Munich Personal RePEc Archive

Income Assistance in British Columbia: Reforms Along Basic Income Lines

Petit, Gillian and Tedds, Lindsay M. (2020): Income Assistance in British Columbia: Reforms Along Basic Income Lines.

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Abstract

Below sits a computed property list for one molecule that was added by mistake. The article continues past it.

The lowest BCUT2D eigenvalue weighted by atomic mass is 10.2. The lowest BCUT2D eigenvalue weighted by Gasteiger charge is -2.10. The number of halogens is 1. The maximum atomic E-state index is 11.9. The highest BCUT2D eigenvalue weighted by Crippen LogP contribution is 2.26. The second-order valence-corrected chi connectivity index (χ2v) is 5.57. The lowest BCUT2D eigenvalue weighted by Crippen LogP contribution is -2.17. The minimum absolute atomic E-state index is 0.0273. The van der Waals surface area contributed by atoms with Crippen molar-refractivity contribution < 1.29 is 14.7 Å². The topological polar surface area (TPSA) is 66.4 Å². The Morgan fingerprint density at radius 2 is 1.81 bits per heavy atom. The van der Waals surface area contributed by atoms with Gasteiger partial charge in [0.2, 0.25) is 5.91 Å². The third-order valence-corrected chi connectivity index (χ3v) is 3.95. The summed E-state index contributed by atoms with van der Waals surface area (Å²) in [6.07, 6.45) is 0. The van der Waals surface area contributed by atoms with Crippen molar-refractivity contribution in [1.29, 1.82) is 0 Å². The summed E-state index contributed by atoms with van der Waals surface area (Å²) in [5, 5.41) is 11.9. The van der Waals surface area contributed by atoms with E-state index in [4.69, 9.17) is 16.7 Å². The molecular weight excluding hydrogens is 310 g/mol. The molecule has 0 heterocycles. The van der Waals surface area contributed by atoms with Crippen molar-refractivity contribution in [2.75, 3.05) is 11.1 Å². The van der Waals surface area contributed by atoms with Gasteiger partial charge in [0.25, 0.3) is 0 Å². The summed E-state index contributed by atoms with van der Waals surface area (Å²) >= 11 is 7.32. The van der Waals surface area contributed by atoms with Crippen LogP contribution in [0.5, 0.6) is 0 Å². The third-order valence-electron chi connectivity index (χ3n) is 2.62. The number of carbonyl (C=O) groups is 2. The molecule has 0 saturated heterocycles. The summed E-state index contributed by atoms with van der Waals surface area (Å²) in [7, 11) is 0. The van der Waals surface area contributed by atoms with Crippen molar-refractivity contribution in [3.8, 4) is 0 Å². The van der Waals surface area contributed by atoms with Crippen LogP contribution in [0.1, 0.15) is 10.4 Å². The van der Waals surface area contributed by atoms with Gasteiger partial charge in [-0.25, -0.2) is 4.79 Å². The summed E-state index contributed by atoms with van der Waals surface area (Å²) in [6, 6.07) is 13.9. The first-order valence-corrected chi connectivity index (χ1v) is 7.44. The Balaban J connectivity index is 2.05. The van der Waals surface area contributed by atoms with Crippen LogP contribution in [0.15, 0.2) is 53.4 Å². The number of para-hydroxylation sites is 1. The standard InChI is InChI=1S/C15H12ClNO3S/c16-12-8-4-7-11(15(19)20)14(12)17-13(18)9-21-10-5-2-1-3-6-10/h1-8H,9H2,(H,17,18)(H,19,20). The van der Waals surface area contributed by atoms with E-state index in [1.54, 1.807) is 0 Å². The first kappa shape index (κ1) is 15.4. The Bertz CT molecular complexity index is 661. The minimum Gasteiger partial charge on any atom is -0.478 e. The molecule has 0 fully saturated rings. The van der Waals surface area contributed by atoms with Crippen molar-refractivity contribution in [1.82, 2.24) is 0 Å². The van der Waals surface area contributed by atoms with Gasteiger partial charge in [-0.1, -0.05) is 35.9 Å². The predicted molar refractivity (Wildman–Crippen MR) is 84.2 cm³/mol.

IA is the Government of British Columbia’s largest income assistance program, with an annual cost of just over $2B and reaching more than 8% of households. It is a program that is very complex to access and has complex eligibility rules and design features. It is also associated with a large amount of stigma and does not foster the financial stability and financial security of its clients. IA is also a poor tool to support those who engage in vital unpaid work (e.g., child care; caregiving for ill, disabled, or elderly family members; volunteering), not only because of the stigma associated with the program but also because the benefit levels are inadequate. The purpose of this paper is to put the IA program through the lens of BI principles to recommend reforms that would move IA closer to BI principles and away from being a “funder of last resort.” Taken together, reforms based on BI principles should make IA a more inclusive program that recognizes the worth of all people. These reforms will also help reduce income poverty rates and poverty depths, preventing poverty, and help those caught in or about to be caught in a poverty trap.

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